Ask Emma: First-gen student on managing school and extracurriculars

We are too hard on ourselves and believe that we should be doing more, but in reality, we are doing enough.



Rho Nu Club’s logo, in which I am an activity coordinator

SHAKIRA GONZALEZ-LUNA, Evergreen columnist

Editor’s Note: Even though Emma Ledbetter has graduated, The Daily Evergreen has decided to continue the Ask Emma segment with a new author in honor of our friend Emma and all the people she has helped.

Dear Emma,

This is my first time being away from home, and I feel the pressure of being the first person to go to college in my family. I feel like I am not doing enough, so I joined a lot of extracurriculars, and now, I don’t know how to manage them with school. My parents have never been in this position, so I don’t know who to ask.




Dear Ana,

Being a first-year in college can be extremely stressful and overwhelming. Especially when you are a first-generation student.

We feel the overwhelming weight on our shoulders of making our parents proud and not messing up the opportunity of going to college. For most of us, this is our first time away from our family, and we try to find ways to not feel lonely and keep ourselves busy.

I am currently majoring in nursing, minoring in human development and am one of the activity coordinators of Rho Nu, WSU’s pre-nursing club.

When I first got here, I decided to get as involved as I could because I wanted to feel part of something. I joined the Rho Nu Club, applied for the College Assistance Migrant Program (CAMP) and got a job at The Daily Evergreen.

My first semester was all about learning how to balance my extracurriculars and my school work. It was a complicated process because I also tried to balance these with my personal life.

I noticed that this started to affect my school work because, on the first exams, I did not do as well as I hoped I would.

I felt like a failure. Whenever my parents called me, I would tell them I was doing good on my exams when in reality, I was falling apart. I felt like I had no control over my life.

I started to reconsider my decisions; I wanted to quit my job, stop assisting the club meetings and drop some classes. I felt like everything was too much, but at the same time, I felt like I was doing too little, which is what made me not drop anything.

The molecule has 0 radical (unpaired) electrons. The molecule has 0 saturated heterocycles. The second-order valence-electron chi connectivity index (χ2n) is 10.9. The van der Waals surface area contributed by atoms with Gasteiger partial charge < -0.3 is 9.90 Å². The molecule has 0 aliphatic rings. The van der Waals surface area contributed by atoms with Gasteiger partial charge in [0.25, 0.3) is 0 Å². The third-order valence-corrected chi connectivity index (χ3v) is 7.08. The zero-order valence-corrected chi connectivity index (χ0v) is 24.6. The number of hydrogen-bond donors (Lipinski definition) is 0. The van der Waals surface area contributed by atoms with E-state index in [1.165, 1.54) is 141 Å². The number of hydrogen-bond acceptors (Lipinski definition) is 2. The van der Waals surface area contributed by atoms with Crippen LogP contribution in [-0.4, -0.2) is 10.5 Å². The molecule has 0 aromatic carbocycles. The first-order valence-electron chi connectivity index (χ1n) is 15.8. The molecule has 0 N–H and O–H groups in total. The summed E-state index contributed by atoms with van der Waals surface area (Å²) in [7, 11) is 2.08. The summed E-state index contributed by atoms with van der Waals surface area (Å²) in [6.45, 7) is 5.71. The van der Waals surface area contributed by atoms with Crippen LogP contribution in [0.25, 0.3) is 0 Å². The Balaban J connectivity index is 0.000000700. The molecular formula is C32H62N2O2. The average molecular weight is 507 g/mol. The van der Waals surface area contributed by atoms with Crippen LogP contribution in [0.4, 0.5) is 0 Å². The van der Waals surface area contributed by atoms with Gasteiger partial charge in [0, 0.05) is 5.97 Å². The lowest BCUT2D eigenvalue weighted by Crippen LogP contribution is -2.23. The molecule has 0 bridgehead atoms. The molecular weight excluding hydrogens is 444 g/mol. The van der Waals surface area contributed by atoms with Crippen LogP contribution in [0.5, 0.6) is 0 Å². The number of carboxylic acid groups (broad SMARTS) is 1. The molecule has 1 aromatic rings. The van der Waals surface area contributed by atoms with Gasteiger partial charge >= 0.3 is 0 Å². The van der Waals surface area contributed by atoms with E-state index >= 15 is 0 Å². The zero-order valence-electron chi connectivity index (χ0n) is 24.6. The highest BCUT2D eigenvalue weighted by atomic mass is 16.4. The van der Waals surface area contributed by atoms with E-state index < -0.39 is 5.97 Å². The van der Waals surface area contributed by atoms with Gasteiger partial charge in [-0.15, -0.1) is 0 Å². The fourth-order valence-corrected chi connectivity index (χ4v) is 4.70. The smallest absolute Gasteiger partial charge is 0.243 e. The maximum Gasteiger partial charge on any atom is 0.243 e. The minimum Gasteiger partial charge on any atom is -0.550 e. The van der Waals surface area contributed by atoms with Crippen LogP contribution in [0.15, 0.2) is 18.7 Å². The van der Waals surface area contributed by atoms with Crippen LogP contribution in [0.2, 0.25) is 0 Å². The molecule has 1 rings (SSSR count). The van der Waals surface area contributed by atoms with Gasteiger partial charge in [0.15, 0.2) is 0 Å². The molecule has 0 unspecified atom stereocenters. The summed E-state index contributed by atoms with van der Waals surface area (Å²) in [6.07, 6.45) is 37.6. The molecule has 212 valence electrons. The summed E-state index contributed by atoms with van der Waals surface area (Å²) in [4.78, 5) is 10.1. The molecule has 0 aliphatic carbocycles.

So I decided to give it another try and learned how to manage my time better. I realized that the most important thing to me is my schoolwork, so I should prioritize it above all. This made me see that I should manage my extracurriculars and job around my classes instead.

This also taught me to communicate better with others and not be afraid to say no. Now, whenever I have some homework due on a day that something else was planned, I communicate with the appropriate person and come to an agreement that works for both of us.

Not only did I prioritize homework, but also any other mandatory events that were important to my job and any other program I was involved in.

I started to do better on my exams and work, and I attended meetings and activities with less of a guilty feeling of, “I should be doing homework right now.”

Another strategy that I used was a saying that my nursing assistant professor once told me and my classmates: “Whenever you feel like you have too much on your tray, take everything off it and take one item at a time.”

We sometimes are too hard on ourselves and believe that we should be doing more, but in reality, we are doing just enough.

My first semester was a roller coaster, I came in with an idea I was sure I would follow but ended up making changes to that plan.

I dropped the honors program that I was in and decided to minor in human development and stay an extra semester before applying to nursing school. Then, I would have a lighter class schedule during the time I’m here.

At this moment, that is my plan, but it can change next year or even this semester. I learned that as much as you want to stick to a plan, things do not happen accordingly. You just need to make adjustments.

As long as you don’t lose sight of your main goal, everything else will be OK.